His announcement was met with sneers and concealed smirks by our boys in blue. So don’t expect to see any chain gangs in your postcode in the near future..

And why did Boris announce a new strategy anyway? Crime recorded by the police (excluding fraud) actually fell by 13% in 2020. Burglary and theft was down by a third. Sexual offences were down 10%.

The crimes that did increase were domestic violence and drug offences. But they require cash and resources. Not enough money has been allocated to help councils fund refuges for victims of domestic violence. And children drawn into drug dealing need to be helped to escape their surroundings and local gangs, not locked up in juvenile detention centres.

Janet Street-Porter

Janet Street-Porter 

Boris should be concerned about the re-offending rate – one in four for adults and a third of juveniles. And short sentences are even less of a deterrent – almost two thirds of those receiving custodial sentence of less than year will break the law again.

So instead of coming up with daft ideas like High Viz vests and chain gangs – ideas obviously culled from a Coen Brothers film he watched in lockdown – Boris needs to consider why people commit crime in the first place. Poverty, lack of education, lack of social support.

Theresa May realised that Stop and Search was alienating the black community, and introduced restrictions ensuring it was only employed with good reason. Now, Boris wants to remove those, so the police can intervene and search the public without ‘reasonable suspicion’ if they think that serious violence may occur.

HM Inspectorate of Constabulary found that black people were more that 18 times more likely than white people to be stopped and searched, is this likely to improve race relations? Employing more black officers will make no difference.

There has been a huge increase in Stop and Search in London over the last few years, but that has not led to any decrease in gang violence. The number of teenage murders in 2021 is the highest since 2008. The police might have seized 11,000 weapons in a year, but the stabbings continue at an increased rate. Boris described stop and search as a ‘loving act’ but to the black community it is anything but.

The Prime Minister and Home Secretary petting dogs during their visit to the Surrey Police HQ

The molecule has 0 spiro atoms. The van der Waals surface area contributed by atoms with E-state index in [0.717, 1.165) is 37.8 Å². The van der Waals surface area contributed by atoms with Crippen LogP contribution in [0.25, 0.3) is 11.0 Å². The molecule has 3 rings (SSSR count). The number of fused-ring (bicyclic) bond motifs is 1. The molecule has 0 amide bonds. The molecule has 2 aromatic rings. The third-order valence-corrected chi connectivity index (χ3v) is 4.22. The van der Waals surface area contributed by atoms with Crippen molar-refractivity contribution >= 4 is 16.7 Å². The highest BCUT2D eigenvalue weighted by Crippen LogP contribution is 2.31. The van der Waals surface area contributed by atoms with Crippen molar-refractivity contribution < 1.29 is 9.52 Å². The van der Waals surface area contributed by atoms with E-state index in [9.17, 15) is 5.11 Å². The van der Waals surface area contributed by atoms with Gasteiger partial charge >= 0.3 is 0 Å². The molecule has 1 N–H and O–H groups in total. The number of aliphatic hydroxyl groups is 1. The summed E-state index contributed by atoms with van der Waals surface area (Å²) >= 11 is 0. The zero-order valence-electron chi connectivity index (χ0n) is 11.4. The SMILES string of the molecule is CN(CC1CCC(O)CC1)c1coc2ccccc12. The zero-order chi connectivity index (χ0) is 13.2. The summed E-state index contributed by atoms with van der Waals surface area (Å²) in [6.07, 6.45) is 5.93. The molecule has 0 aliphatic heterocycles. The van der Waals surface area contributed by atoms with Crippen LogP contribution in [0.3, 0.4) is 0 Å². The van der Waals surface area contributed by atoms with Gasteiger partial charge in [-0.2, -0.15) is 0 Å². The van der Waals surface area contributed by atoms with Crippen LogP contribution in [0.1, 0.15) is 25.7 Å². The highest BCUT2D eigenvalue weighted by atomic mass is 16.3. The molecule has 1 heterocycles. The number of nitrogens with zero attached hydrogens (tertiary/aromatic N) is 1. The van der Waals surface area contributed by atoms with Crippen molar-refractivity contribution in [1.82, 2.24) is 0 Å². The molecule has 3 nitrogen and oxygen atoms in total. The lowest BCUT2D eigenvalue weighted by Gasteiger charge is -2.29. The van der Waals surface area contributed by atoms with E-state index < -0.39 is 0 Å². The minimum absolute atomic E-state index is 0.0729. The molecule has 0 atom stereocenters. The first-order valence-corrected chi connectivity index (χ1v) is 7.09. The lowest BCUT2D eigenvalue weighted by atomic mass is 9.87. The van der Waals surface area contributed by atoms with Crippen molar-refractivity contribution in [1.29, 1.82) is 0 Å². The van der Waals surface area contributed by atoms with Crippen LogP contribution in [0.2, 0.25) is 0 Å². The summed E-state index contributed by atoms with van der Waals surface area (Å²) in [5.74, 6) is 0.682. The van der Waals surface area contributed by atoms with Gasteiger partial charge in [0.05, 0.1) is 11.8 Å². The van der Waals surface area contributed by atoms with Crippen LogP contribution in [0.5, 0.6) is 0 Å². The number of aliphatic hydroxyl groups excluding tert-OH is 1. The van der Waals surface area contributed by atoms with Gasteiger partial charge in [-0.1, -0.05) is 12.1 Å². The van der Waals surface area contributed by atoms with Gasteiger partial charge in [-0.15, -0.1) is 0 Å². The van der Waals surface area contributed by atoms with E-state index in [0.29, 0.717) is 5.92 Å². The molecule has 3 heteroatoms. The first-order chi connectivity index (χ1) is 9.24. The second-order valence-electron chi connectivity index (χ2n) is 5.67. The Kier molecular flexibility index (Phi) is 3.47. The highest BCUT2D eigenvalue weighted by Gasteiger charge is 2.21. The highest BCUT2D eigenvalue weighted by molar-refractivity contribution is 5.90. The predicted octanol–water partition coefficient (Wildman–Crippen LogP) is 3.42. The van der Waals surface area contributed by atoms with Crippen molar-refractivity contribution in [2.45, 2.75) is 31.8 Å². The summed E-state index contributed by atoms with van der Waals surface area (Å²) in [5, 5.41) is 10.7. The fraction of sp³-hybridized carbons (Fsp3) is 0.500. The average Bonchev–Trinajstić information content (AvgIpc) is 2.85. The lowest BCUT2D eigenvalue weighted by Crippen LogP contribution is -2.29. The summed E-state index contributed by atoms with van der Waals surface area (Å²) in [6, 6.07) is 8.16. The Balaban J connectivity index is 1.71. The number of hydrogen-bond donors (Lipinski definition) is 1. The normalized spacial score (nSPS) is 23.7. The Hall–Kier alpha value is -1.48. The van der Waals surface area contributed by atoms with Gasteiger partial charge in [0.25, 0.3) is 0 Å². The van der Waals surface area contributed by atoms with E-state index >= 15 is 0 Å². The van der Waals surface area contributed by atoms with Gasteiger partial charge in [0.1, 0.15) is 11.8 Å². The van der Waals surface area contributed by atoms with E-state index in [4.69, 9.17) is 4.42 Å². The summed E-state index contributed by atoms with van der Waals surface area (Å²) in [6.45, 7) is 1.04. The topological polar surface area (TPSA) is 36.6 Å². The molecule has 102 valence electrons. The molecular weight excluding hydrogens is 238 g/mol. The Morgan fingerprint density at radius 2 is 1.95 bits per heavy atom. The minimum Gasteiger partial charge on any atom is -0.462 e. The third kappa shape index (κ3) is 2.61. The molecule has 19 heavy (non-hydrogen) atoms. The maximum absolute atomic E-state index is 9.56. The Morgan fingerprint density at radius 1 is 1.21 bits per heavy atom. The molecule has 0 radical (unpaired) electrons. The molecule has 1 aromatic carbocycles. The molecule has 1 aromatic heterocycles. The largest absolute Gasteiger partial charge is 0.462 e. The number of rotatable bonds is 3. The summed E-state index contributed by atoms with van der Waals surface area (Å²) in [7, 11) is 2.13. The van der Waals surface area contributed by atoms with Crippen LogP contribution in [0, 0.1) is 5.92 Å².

The Prime Minister and Home Secretary petting dogs during their visit to the Surrey Police HQ 

I’m afraid that Boris declaring a ‘Blitz on Crime’ is nothing more than a re-hash of old ideas in order to burnish the one thing he cares about more than anything – his own image as action man, a leader destined for the history books.

Expect regular Boombastic Boris Bulletins in the coming days, and here’s the reason why; his poll ratings have slipped disastrously, only 4% separates Tory and Labour.

He’s cocked up the great unveiling of the real Freedom Day on August 16th by constantly introducing new exemptions and travel freedoms.

From bin men to lorry drivers, there seem to be a lot of important workers who will not be isolating over the coming weeks if they get pinged. Anyone attending London Fashion Week in September can stroll right through immigration and Border Controls even if they’re not double jabbed, because they are a ‘special case’.

So we can’t go on holiday to a whole heap of countries without expensive tests, but an over-dressed blogger or influencer from Belgium or Marseille can waltz over here in the name of planet fashion and be welcomed with open arms because they might help keep a sock factory open?

Another reason why Boris loves a diversionary photocall coupled with a big announcement; his government is sitting on a pile of debt.

His pet macho projects like HS2 are in danger of hitting the buffers. He wants bridges, monuments, and fast trains as his legacy, hopefully with his name on them.

But we can’t afford any of them if we are going to help fund social care for the elderly, build domestic refuges, pay for more police officers, and spend money on building youth clubs, educating kids about gangs and drugs while they are primary school.

Boris is also facing the unpalatable truth that we’re so broke he might have to tell pensioners that they won’t get their annual rise they were expecting – the triple lock could see a whopping pay-out of 8%.

Expect to see a lot of photos of Boris tussling with an umbrella, patting dogs and trying to drive a tractor over the coming days.

Anything to divert us from the unpalatable truth – that he hasn’t a clue what to do next.